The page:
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Mikelele
11-22-2006, 06:00 PM
Hi,

I'm quite new to the forums and to microcontrollers in general so please bear with my questions. Also pardon me please if there is a thread somewhere that has laready dealt with this topic.

So to start, I have some background in programing languages and electronics. However I want to·organize my information so I have purchased a BasicStamp2 Discovery Kit from Parallax. I also purchased two standard servos to play with.

Ultimately the objective is to·master PBasic and·to learn·how to control servos. My question is: Will I need a Serial Servo Controller like the Prop1 at EFX-TEK to drive my servos or can I hook 'em up to the Discovery Kit directly?

I'd appreciate any info anyone might have or could direct me to regarding this.

Thank you =)

·

Zoot
11-22-2006, 10:02 PM
No, you do not *need* a Servo Controller, but they can be nice if you have a lot of servos to manage and want to free up your Stamp for other tasks.

That said, to run servos from your Stamp, you can check out Robotics with the Boe-Bot from Parallax for lots of wiring and code examples (see the downloads section of the Parallax site or www.parallax.com/dl/docs/books/edu/Roboticsv2_2.pdf (http://www.parallax.com/dl/docs/books/edu/Roboticsv2_2.pdf)).

The key for your servos is to make sure that the black/red wires of the servo (motor +/-) are hooked up directly to battery power, not the Stamp itself. The yellow (signal) wire of a servo goes to a pin on your Stamp. Servos like regular pulses of 1ms-2ms duration (or so -- the Parallax continous rotation servos uses a slightly narrower range of pulsewidths). Every 20ms or so, you need to send a pulse to the servo(s) so that it keeps doing whatever it is you wanted done. Commonly, coders will set up their main program so it loops through all the code every 20ms or so, each time "refreshing" the pulse to the servos.

In a sense, all servos have their own built-in motor controller that accepts pulse widths to tell the motor what to do.

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When the going gets weird, the weird turn pro. -- HST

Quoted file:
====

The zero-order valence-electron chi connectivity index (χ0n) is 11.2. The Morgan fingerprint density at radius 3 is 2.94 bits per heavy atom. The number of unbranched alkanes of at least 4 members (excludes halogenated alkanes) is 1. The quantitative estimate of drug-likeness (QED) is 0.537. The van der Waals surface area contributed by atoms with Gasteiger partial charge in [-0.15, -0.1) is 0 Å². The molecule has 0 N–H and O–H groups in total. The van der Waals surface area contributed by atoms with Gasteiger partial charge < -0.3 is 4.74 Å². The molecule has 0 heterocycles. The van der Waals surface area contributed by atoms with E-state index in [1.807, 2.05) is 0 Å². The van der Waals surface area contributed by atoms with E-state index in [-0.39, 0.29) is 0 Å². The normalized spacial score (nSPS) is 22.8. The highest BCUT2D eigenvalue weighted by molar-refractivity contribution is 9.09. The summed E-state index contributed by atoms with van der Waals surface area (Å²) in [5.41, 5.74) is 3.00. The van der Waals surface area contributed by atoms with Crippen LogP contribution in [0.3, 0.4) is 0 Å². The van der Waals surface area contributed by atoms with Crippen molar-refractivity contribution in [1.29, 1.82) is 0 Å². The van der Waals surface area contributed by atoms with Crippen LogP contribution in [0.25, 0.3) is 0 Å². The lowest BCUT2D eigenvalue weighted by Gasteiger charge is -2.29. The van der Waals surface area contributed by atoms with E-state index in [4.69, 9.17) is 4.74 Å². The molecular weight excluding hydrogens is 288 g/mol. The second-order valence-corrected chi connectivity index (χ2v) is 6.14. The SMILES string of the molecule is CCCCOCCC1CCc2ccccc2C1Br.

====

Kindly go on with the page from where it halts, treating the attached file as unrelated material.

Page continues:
Mikelele
11-22-2006, 10:53 PM
Hey Zoot,

Thanks for the reply. Yes, I get what you mean about handling more than one servo! I will eventually need an SSC then won't I? It's just a matter of time he he he.

And yes, I understand about the power supply and the signal wire.

Actually, the Discovery kit does come with a servo and I'm sure it'll have enough mini-projects using it to answer these fundamental questions. I'm just a little eager and can't wait.

Again, thanks for the reply and the link!

Zoot
11-22-2006, 11:17 PM
Somebody said...
I will eventually need an SSC then won't I? It's just a matter of time he he he.


It really depends -- if you have 6 servos then you're down to 10 pins on your Stamp. A potentially bigger issue than available pins is the time it takes your main program loop to run through it's steps -- if it takes 50ms-100ms to run through, then you won't be able to refresh the servos fast enough. I've also seen where the serial traffic involved in managing, say, 10 servos can add up pretty quickly. If you are just writing to the servo controller the hit isn't so bad, but if you are writing and reading from the controller for lots of servos every time through your loop, the data transfer time itself starts to add up too. It's always a balancing act.....

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When the going gets weird, the weird turn pro. -- HST

Chris Savage
11-24-2006, 01:52 AM
And if you should end up needing a serial controller we have one at the following link…Take care.

http://www.parallax.com/html_pages/products/motorcontrol/motor_control.asp

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Chris Savage
Parallax Tech Support

Mikelele
11-24-2006, 09:49 AM
Thanks Chris!

That's the one I'm going to get soon as soon as I devour my Discovery Kit. =)